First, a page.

Yesterday's announcement of Google Books was another sign that the internet powerhouse intends to compete with Apple on all levels. If a comment that was made yesterday at D:DiveIntoMobile by Andy Rubin, Google's Vice President of Engineering, is any indication, Google has plans to create an online music store to compete with iTunes.
D:DiveIntoMobile is a conference sponsored by the Wall Street Journal's AllThingsDigital, and it features panels with a number of mobile computing notables and the AllThingsDigital staff. During his talk yesterday, Rubin quickly demoed Honeycomb, the tablet version of the Android OS that is designed to compete directly against the iPad. At the prompting of a moderator, he discussed Google's plans in the music space.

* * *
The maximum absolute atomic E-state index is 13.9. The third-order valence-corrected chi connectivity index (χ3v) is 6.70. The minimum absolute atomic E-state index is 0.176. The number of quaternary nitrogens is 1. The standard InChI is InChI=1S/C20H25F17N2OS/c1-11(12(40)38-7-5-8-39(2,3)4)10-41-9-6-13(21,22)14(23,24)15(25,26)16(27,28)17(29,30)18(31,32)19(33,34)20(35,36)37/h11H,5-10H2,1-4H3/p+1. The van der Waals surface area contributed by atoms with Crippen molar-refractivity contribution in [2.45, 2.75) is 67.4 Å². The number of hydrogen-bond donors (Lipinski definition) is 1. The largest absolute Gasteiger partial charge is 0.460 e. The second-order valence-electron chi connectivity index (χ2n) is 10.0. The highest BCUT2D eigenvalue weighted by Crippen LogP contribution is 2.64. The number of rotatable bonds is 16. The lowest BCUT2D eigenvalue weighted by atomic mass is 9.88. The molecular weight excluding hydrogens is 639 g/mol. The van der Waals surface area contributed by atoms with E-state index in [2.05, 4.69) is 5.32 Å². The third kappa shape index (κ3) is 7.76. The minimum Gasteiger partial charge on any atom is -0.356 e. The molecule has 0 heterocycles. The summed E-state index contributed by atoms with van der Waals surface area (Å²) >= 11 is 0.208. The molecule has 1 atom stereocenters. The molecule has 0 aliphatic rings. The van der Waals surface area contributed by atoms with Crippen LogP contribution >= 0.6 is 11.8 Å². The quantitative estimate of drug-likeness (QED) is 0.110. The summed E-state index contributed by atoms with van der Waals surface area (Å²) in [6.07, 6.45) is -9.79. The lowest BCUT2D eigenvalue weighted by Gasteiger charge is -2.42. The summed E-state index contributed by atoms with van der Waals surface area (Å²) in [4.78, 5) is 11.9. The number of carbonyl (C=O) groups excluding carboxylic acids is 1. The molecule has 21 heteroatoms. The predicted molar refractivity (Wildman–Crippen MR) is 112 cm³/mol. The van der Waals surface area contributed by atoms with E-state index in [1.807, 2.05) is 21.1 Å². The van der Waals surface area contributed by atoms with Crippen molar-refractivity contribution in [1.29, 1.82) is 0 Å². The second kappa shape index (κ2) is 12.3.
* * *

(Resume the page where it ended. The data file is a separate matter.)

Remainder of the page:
When asked if Google would start off with some "simple" download store like iTunes instead of a planned cloud-based subscription service, Rubin reportedly said that "We could build that 10 times over... (it's) not the right experience." Rubin said that he wants the Google music service to have an "intimate connection," reminiscing that he still remembers album titles that he and a date were looking at in a record store when he was 15 years old.
What do you think, TUAW readers? Does Apple need to change the model and the experience for iTunes in order to compete with whatever will eventually come from Google? Leave your comments below.